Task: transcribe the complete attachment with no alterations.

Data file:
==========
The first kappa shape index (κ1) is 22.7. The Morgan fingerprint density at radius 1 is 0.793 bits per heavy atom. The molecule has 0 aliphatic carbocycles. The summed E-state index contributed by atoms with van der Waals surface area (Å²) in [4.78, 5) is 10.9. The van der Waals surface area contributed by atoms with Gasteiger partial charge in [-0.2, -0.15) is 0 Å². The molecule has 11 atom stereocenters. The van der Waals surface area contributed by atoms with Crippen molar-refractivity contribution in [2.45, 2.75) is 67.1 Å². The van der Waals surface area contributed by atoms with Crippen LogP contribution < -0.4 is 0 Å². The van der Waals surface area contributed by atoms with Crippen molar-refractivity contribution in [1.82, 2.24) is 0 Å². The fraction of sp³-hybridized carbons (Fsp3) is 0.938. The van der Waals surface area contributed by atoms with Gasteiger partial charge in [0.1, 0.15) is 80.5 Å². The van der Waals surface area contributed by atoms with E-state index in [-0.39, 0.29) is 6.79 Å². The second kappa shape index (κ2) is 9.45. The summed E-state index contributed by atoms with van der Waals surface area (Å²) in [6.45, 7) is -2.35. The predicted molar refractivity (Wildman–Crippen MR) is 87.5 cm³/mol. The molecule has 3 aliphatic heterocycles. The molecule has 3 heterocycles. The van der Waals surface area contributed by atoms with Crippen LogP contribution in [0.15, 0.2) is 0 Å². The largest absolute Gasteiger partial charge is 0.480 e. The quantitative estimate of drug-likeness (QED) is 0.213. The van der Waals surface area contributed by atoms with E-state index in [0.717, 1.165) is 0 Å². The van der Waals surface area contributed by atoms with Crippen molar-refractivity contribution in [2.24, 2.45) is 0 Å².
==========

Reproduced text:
The first kappa shape index (κ1) is 22.7. The Morgan fingerprint density at radius 1 is 0.793 bits per heavy atom. The molecule has 0 aliphatic carbocycles. The summed E-state index contributed by atoms with van der Waals surface area (Å²) in [4.78, 5) is 10.9. The van der Waals surface area contributed by atoms with Gasteiger partial charge in [-0.2, -0.15) is 0 Å². The molecule has 11 atom stereocenters. The van der Waals surface area contributed by atoms with Crippen molar-refractivity contribution in [2.45, 2.75) is 67.1 Å². The van der Waals surface area contributed by atoms with Crippen LogP contribution < -0.4 is 0 Å². The van der Waals surface area contributed by atoms with Crippen molar-refractivity contribution in [1.82, 2.24) is 0 Å². The fraction of sp³-hybridized carbons (Fsp3) is 0.938. The van der Waals surface area contributed by atoms with Gasteiger partial charge in [0.1, 0.15) is 80.5 Å². The van der Waals surface area contributed by atoms with E-state index in [-0.39, 0.29) is 6.79 Å². The second kappa shape index (κ2) is 9.45. The summed E-state index contributed by atoms with van der Waals surface area (Å²) in [6.45, 7) is -2.35. The predicted molar refractivity (Wildman–Crippen MR) is 87.5 cm³/mol. The molecule has 3 aliphatic heterocycles. The molecule has 3 heterocycles. The van der Waals surface area contributed by atoms with Crippen LogP contribution in [0.15, 0.2) is 0 Å². The largest absolute Gasteiger partial charge is 0.480 e. The quantitative estimate of drug-likeness (QED) is 0.213. The van der Waals surface area contributed by atoms with E-state index in [0.717, 1.165) is 0 Å². The van der Waals surface area contributed by atoms with Crippen molar-refractivity contribution in [2.24, 2.45) is 0 Å².